Life, as the well-worn joke has it, is like high school, but with more money. Proof:

Four locutions are exceedingly popular among a certain group of well-educated, highly self-conscious people. One involves the use of the word 'about.' Things are never said to be about something; they are always said to be not about something. People say, for instance, 'This isn't about your parents.' What it is about, on the other hand, is never said, without the risk of acute embarrasrment. To say exactly what something is about suggests and inability to entertain contradiction.

Another phrase is 'hilarious.' Almost everything is said to be hilarious. Never anything even slightly funny. 'Hilarious' is shorthand for 'exquisitely painful' or 'emblematically mordant.' Sometimes something sad happens, someone pronounces the occurrence 'hilarious' to someone unfamiliar with this other, more sophisticated meaning of 'hilarious,' and the person saying something is hilarious when it isn't greeted with a quizzical expression or a sock in the mouth.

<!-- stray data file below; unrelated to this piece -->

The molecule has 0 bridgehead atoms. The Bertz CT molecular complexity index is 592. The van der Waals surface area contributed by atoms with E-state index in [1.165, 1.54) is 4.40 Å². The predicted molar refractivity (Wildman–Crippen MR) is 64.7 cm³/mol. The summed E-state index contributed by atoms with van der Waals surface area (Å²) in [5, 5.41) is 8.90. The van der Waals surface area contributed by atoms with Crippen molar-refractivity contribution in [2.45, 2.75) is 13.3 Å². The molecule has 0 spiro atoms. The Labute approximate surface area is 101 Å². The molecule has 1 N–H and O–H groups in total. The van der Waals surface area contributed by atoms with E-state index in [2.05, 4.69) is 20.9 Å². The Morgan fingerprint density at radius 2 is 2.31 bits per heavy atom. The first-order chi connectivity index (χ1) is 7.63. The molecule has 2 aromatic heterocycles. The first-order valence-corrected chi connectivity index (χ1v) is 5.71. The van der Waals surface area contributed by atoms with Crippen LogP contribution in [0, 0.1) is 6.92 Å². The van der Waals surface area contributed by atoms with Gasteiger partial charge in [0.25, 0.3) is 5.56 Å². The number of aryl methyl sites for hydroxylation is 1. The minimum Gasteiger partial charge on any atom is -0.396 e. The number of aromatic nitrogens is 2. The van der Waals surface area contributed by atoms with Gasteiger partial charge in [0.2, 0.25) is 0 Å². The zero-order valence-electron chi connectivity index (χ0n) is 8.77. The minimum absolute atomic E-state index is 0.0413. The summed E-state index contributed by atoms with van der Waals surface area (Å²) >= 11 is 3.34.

The third phrase, used when the speaker is ostensibly searching for the right word, is 'I want to say...'; the substituted word never even remotely resembles the word the speaker is looking for, and the speaker is always someone who worships at the altar of the sound of his own voice.

The final term is even more popular than 'about' or 'hilarious' or 'I want to say...'. Whenever any kind of calamity occurs—a water main breaks, an earthquake, a hurricane, passengers spill out onto the tarmac after a plane crash—it is always said to be 'like a movie.'"

from Remote by David Shields